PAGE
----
This paper aims to assist educators in curriculum development and to help to ensure that, when executives offer up scarce time and experience, they maximise the impact of their service.

Details

Supply Chain Management: An International Journal, vol. 16 no. 2
Type: Research Article
ISSN: 1359-8546

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Book part
Publication date: 21 November 2014

Badi H. Baltagi, Chihwa Kao and Long Liu

This paper studies test of hypotheses for the slope parameter in a linear time trend panel data model with serially correlated error component disturbances. We propose a…

Abstract

This paper studies test of hypotheses for the slope parameter in a linear time trend panel data model with serially correlated error component disturbances. We propose a test statistic that uses a bias corrected estimator of the serial correlation parameter. The proposed test statistic which is based on the corresponding fixed effects feasible generalized least squares (FE-FGLS) estimator of the slope parameter has the standard normal limiting distribution which is valid whether the remainder error is I(0) or I(1). This performs well in Monte Carlo experiments and is recommended.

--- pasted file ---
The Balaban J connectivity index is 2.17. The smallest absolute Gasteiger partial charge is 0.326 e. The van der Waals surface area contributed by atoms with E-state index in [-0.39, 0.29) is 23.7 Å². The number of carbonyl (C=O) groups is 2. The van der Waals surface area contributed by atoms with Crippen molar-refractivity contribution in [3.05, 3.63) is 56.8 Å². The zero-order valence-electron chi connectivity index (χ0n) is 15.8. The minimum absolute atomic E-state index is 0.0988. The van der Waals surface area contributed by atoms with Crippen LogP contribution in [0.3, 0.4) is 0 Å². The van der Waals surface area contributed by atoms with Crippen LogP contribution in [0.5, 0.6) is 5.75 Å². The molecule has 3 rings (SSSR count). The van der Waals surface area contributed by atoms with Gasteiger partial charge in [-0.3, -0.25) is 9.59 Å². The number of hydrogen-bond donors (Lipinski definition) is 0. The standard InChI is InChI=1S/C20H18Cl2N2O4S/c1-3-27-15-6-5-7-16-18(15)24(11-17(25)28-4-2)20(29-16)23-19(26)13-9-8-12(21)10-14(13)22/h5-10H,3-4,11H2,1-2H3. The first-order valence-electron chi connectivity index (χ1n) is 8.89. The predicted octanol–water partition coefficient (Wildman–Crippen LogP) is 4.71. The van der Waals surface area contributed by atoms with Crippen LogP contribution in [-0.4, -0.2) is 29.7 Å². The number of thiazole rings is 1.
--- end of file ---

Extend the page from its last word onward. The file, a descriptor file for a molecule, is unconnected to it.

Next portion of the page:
Details

Essays in Honor of Peter C. B. Phillips
Type: Book
ISBN: 978-1-78441-183-1

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Article
Publication date: 8 April 2014

Nobuyuki Inamizu, Mitsuhiro Fukuzawa, Takahiro Fujimoto, Junjiro Shintaku and Nobutaka Suzuki

This study aims to describe how a work team adapted to its fluctuated and severe environment by changing from “lean” to “over-lean” mode. To do this, the author…

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Abstract

Purpose